3 mins

Two new reports reveal that AI skills are in high demand – but the human touch is needed more than ever.

The rise of generative AI has created a great deal of anxiety for software engineers and hiring managers as they consider the implications these tools will have on their careers. AI is already shifting both what skills are in demand and how developers are expected to do their jobs. The rapid rise of generative AI also coincides with a period of sustained layoffs across the industry, exacerbating any uncertainty in the hiring market. 

Published this month, two new reports from recruitment specialists highlight the changing demand for AI skills, sentiment around tools that can help boost productivity, and the reasons why good leadership is more important than ever as the technology foundations shift under our feet.

AI skills can get you in the door

Possessing skills associated with artificial intelligence and machine learning makes you a hot commodity on the job market, according to tech recruitment specialist Hired’s 2023 State of Tech Salaries report. There has been a 21% year-over-year increase in demand for AI professionals on its platform in 2023. As the number of workers with those skills isn’t rising quickly enough to meet this demand, engineers who already have these skills can write their own tickets. 

Engineers aren’t just expected to understand how the AI works though, but to use it in their day-to-day tasks to increase their productivity. An experienced engineer's ability to understand and describe business problems isn’t something generative AI can replicate. In fact, that sort of understanding is necessary for crafting the right prompts to get useful output from these tools.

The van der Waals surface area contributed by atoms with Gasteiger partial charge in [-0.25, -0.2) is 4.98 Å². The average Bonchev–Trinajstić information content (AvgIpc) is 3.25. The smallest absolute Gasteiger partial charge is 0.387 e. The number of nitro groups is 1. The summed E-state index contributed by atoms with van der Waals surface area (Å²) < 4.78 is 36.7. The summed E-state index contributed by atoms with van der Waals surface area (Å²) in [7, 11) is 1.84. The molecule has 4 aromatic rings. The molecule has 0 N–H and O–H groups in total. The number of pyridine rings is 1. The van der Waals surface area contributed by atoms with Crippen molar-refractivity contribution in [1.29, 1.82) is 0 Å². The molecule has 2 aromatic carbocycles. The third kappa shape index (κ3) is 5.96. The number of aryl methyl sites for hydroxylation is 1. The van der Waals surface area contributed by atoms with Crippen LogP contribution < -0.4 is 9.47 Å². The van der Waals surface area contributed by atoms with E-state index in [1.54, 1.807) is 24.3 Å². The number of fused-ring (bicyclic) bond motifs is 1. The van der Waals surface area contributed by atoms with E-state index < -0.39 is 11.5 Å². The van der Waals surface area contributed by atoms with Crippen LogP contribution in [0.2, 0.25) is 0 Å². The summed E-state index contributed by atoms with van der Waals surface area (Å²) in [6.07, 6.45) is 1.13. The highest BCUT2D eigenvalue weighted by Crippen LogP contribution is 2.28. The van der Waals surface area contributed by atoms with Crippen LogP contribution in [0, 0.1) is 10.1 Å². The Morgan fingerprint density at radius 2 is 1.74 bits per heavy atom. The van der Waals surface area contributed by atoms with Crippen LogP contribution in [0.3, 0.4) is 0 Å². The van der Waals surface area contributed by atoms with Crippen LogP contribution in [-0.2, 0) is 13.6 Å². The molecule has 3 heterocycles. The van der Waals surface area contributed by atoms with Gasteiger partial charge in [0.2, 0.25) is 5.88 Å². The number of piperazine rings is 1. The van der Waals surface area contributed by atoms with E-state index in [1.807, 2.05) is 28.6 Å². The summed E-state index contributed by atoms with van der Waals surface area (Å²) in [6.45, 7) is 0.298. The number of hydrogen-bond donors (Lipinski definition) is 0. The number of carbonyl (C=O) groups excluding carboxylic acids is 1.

Without proper domain knowledge, focusing AI on a task is difficult or impossible. So it shouldn’t be surprising that Hired's analysis shows that experienced engineers with the ability to quickly solve problems still garner the highest salaries, and that demand for engineering management remains strong.

However, while demand for senior-level tech workers is up, the market for junior talent is as tough as it has ever been, prompting many to ask: where will the next generation of leaders come from?

Developing thinkers 

The 2023 Tech Hiring Trends Report from technical interviewing company Karat and Harris Poll found that while AI skills are undeniably in demand for entry-level tech workers, full-stack engineers and other software generalists are in the highest demand. These are the types of candidates who can fulfill a variety of roles as business needs quickly shift.

Karat also found that many companies are still discouraging the use of AI during the interview process, even when they expect candidates to use AI tools in their day-to-day work. Many of the problems posed in technical interviews are designed so that candidates can show off their core skill set and how they think and approach technical problems. Generative AI can support that process in practice, but is no substitute for upper-level thinking.

Both of these reports highlight that despite AI’s promise, the human touch is still very much required. That being said, employees and employers appear to be on a collision course when it comes to how much AI could impact their roles. Hired found that 87% of surveyed job candidates don't see AI as the primary threat to their roles today, but nearly half of employers think that they’ll be able to leverage AI tools to reduce headcount at their firms by 2029. One side has to be wrong.